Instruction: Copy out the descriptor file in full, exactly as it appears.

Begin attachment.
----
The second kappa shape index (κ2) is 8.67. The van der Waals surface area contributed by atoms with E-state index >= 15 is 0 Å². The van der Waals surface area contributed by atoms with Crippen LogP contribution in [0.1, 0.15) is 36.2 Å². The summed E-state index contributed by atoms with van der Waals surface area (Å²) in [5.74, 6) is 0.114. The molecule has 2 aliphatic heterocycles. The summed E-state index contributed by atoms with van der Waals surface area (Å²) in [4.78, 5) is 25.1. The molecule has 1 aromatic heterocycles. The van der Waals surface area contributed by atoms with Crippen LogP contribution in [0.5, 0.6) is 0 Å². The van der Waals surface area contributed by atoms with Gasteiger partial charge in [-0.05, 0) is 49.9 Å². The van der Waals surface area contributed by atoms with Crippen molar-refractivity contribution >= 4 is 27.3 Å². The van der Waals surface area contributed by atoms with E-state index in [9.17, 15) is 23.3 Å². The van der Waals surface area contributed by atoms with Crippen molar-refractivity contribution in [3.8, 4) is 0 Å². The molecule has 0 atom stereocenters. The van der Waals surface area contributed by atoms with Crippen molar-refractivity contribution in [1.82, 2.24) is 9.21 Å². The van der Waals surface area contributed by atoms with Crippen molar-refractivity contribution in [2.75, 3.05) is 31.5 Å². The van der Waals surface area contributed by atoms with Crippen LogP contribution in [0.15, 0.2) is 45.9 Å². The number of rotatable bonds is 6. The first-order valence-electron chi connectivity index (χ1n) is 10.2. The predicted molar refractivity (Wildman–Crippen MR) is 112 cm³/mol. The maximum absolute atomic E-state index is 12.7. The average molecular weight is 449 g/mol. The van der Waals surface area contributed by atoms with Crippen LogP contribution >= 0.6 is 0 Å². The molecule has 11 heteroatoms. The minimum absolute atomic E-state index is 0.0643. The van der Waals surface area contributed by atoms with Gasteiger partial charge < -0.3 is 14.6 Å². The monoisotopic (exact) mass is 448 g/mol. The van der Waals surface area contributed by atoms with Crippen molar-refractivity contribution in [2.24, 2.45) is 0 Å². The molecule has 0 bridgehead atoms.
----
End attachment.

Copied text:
The second kappa shape index (κ2) is 8.67. The van der Waals surface area contributed by atoms with E-state index >= 15 is 0 Å². The van der Waals surface area contributed by atoms with Crippen LogP contribution in [0.1, 0.15) is 36.2 Å². The summed E-state index contributed by atoms with van der Waals surface area (Å²) in [5.74, 6) is 0.114. The molecule has 2 aliphatic heterocycles. The summed E-state index contributed by atoms with van der Waals surface area (Å²) in [4.78, 5) is 25.1. The molecule has 1 aromatic heterocycles. The van der Waals surface area contributed by atoms with Crippen LogP contribution in [0.5, 0.6) is 0 Å². The van der Waals surface area contributed by atoms with Gasteiger partial charge in [-0.05, 0) is 49.9 Å². The van der Waals surface area contributed by atoms with Crippen molar-refractivity contribution >= 4 is 27.3 Å². The van der Waals surface area contributed by atoms with E-state index in [9.17, 15) is 23.3 Å². The van der Waals surface area contributed by atoms with Crippen molar-refractivity contribution in [3.8, 4) is 0 Å². The molecule has 0 atom stereocenters. The van der Waals surface area contributed by atoms with Crippen molar-refractivity contribution in [1.82, 2.24) is 9.21 Å². The van der Waals surface area contributed by atoms with Crippen molar-refractivity contribution in [2.75, 3.05) is 31.5 Å². The van der Waals surface area contributed by atoms with Crippen LogP contribution in [0.15, 0.2) is 45.9 Å². The number of rotatable bonds is 6. The first-order valence-electron chi connectivity index (χ1n) is 10.2. The predicted molar refractivity (Wildman–Crippen MR) is 112 cm³/mol. The maximum absolute atomic E-state index is 12.7. The average molecular weight is 449 g/mol. The van der Waals surface area contributed by atoms with Crippen LogP contribution >= 0.6 is 0 Å². The molecule has 11 heteroatoms. The minimum absolute atomic E-state index is 0.0643. The van der Waals surface area contributed by atoms with Gasteiger partial charge < -0.3 is 14.6 Å². The monoisotopic (exact) mass is 448 g/mol. The van der Waals surface area contributed by atoms with Crippen molar-refractivity contribution in [2.24, 2.45) is 0 Å². The molecule has 0 bridgehead atoms.